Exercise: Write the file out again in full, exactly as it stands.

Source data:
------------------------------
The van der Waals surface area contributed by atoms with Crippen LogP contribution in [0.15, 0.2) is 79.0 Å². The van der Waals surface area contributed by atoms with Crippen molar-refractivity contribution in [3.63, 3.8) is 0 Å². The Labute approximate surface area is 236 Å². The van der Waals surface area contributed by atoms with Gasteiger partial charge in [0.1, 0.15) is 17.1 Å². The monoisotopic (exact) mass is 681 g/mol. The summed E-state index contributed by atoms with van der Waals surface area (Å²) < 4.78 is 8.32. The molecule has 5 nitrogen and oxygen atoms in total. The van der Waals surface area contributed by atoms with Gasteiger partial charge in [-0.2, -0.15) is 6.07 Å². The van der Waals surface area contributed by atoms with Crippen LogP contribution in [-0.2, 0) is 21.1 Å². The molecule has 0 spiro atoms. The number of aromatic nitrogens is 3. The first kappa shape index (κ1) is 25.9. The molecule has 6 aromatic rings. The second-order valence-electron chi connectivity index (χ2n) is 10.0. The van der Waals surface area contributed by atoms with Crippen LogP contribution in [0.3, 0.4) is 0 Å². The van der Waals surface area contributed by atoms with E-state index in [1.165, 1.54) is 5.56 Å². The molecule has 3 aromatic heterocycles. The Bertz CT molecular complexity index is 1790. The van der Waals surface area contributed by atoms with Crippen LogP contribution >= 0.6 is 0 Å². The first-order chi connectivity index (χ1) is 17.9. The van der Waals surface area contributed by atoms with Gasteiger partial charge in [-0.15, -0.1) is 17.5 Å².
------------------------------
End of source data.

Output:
The van der Waals surface area contributed by atoms with Crippen LogP contribution in [0.15, 0.2) is 79.0 Å². The van der Waals surface area contributed by atoms with Crippen molar-refractivity contribution in [3.63, 3.8) is 0 Å². The Labute approximate surface area is 236 Å². The van der Waals surface area contributed by atoms with Gasteiger partial charge in [0.1, 0.15) is 17.1 Å². The monoisotopic (exact) mass is 681 g/mol. The summed E-state index contributed by atoms with van der Waals surface area (Å²) < 4.78 is 8.32. The molecule has 5 nitrogen and oxygen atoms in total. The van der Waals surface area contributed by atoms with Gasteiger partial charge in [-0.2, -0.15) is 6.07 Å². The van der Waals surface area contributed by atoms with Crippen LogP contribution in [-0.2, 0) is 21.1 Å². The molecule has 0 spiro atoms. The number of aromatic nitrogens is 3. The first kappa shape index (κ1) is 25.9. The molecule has 6 aromatic rings. The second-order valence-electron chi connectivity index (χ2n) is 10.0. The van der Waals surface area contributed by atoms with Crippen LogP contribution in [0.3, 0.4) is 0 Å². The van der Waals surface area contributed by atoms with E-state index in [1.165, 1.54) is 5.56 Å². The molecule has 3 aromatic heterocycles. The Bertz CT molecular complexity index is 1790. The van der Waals surface area contributed by atoms with Crippen LogP contribution >= 0.6 is 0 Å². The first-order chi connectivity index (χ1) is 17.9. The van der Waals surface area contributed by atoms with Gasteiger partial charge in [-0.15, -0.1) is 17.5 Å².